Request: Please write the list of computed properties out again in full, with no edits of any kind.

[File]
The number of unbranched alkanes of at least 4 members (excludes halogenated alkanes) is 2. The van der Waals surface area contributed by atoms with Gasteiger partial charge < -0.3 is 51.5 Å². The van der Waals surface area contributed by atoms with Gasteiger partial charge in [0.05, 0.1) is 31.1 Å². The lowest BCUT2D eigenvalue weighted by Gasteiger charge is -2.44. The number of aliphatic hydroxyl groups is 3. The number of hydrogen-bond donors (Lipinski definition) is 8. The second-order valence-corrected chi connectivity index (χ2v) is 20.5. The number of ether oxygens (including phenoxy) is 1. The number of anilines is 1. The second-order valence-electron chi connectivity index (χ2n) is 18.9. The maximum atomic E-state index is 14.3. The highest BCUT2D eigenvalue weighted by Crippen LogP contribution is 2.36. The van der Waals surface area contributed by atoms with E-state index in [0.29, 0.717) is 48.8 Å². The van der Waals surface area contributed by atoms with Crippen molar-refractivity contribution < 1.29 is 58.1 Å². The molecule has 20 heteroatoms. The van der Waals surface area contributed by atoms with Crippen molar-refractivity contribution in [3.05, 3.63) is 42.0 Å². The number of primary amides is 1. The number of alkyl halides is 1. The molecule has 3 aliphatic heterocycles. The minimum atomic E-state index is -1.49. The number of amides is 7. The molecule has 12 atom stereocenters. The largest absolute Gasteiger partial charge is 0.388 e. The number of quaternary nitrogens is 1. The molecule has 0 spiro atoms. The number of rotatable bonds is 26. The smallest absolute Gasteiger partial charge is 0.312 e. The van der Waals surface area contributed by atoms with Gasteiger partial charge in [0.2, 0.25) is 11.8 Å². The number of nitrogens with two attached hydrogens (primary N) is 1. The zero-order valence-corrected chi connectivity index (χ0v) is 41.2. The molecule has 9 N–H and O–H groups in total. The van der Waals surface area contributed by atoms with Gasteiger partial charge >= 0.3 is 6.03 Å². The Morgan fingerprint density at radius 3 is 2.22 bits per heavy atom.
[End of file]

The number of unbranched alkanes of at least 4 members (excludes halogenated alkanes) is 2. The van der Waals surface area contributed by atoms with Gasteiger partial charge < -0.3 is 51.5 Å². The van der Waals surface area contributed by atoms with Gasteiger partial charge in [0.05, 0.1) is 31.1 Å². The lowest BCUT2D eigenvalue weighted by Gasteiger charge is -2.44. The number of aliphatic hydroxyl groups is 3. The number of hydrogen-bond donors (Lipinski definition) is 8. The second-order valence-corrected chi connectivity index (χ2v) is 20.5. The number of ether oxygens (including phenoxy) is 1. The number of anilines is 1. The second-order valence-electron chi connectivity index (χ2n) is 18.9. The maximum atomic E-state index is 14.3. The highest BCUT2D eigenvalue weighted by Crippen LogP contribution is 2.36. The van der Waals surface area contributed by atoms with E-state index in [0.29, 0.717) is 48.8 Å². The van der Waals surface area contributed by atoms with Crippen molar-refractivity contribution < 1.29 is 58.1 Å². The molecule has 20 heteroatoms. The van der Waals surface area contributed by atoms with Crippen molar-refractivity contribution in [3.05, 3.63) is 42.0 Å². The number of primary amides is 1. The number of alkyl halides is 1. The molecule has 3 aliphatic heterocycles. The minimum atomic E-state index is -1.49. The number of amides is 7. The molecule has 12 atom stereocenters. The largest absolute Gasteiger partial charge is 0.388 e. The number of quaternary nitrogens is 1. The molecule has 0 spiro atoms. The number of rotatable bonds is 26. The smallest absolute Gasteiger partial charge is 0.312 e. The van der Waals surface area contributed by atoms with Gasteiger partial charge in [0.2, 0.25) is 11.8 Å². The number of nitrogens with two attached hydrogens (primary N) is 1. The zero-order valence-corrected chi connectivity index (χ0v) is 41.2. The molecule has 9 N–H and O–H groups in total. The van der Waals surface area contributed by atoms with Gasteiger partial charge >= 0.3 is 6.03 Å². The Morgan fingerprint density at radius 3 is 2.22 bits per heavy atom.